The Fed must have the capacity to make unpopular decisions—to take away the punch bowl, as it were. Many of you remember the circumstances of the early 1980s when the Paul Volcker–led FOMC acted against inflation. One should ask—would Volcker have been effective if the intense opposition to his policies was joined with formal, statutory methods of bringing pressure? The stakes in this issue are big.

I am also concerned about ideas that have been floated that could have the effect—if taken too far—of politicizing the input of regional Federal Reserve Banks in policy deliberations. From its inception, the Federal Reserve System was designed to have checks and balances, to avoid concentration of power in New York and Washington, and to give every region of the country an apolitical voice in policy formulation.

Let me explain how we work to give voice to people like you in the Southeast. During the time between meetings of the FOMC, the Federal Reserve Bank of Atlanta collects economic intelligence and policy views from some 44 board members of the Atlanta Bank and its five branches. Most of these board members make a number of calls to collect input from their community contacts. Also, we meet periodically with members of six advisory councils representing a range of major Southeast industries and constituencies. Before each FOMC meeting my staff and I make calls to informal advisers in industry and finance. I estimate we get input directly or through directors from about 1,000 citizens in the Southeast on ground-level economic conditions and the impact of policy. A number of members of this Rotary Club have contributed such advice over the years—some as members of our board of directors.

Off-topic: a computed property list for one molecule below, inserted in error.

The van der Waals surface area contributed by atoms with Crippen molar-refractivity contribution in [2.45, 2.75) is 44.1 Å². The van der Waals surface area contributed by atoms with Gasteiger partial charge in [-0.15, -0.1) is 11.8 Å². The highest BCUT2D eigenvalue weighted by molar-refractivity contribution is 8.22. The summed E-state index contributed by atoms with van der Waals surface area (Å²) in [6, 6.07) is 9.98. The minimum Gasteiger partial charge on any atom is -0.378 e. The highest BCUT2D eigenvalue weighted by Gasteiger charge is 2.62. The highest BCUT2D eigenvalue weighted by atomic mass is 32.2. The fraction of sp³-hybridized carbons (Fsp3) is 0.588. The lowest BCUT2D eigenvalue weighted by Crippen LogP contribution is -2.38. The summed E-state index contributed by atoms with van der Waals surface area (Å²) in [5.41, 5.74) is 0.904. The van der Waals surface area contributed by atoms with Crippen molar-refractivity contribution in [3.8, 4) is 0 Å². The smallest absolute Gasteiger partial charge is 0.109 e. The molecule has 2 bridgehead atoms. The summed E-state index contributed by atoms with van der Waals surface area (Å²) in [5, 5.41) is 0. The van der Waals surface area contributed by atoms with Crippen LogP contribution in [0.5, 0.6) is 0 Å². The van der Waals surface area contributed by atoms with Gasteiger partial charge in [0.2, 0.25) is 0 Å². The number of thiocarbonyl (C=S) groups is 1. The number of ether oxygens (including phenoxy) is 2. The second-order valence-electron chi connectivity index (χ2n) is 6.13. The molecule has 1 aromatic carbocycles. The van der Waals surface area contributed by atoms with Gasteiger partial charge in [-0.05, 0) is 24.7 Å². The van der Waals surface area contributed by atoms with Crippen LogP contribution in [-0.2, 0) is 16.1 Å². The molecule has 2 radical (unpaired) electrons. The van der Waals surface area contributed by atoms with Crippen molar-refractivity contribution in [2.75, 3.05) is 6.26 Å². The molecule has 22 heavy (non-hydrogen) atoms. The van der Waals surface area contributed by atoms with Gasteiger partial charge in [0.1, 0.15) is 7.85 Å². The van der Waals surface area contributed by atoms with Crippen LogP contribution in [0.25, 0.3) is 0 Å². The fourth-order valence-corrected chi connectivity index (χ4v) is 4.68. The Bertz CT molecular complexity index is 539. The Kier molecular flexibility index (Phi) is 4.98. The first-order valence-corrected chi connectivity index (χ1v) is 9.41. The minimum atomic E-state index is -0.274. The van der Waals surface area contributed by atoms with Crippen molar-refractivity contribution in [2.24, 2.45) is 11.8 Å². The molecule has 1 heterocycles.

I feel strongly this interactive channel of citizen input to national policy should be preserved. We have worked hard to democratize the region's input on national policy decisions through aggressive outreach to business and other leaders.

The mood today enveloping much of the discussion of needed financial and regulatory reform is affected by public anger and an impulse to punish. I fully understand these sentiments. The country is just now emerging from a long and painful recession caused largely by a crisis in our financial system. We need to fix things, but purported reforms that weaken how the country's economic affairs are governed will be harmful and tough to undo. This debate is not a remote political one. It's a Main Street issue. If markets come to question the independence of Fed monetary policy, that questioning could cast doubt on the country's commitment to price stability. In the real world, uncertainty resulting from injudicious reforms will be factored into asset prices and borrowing rates by the world's markets and will make recovery more expensive.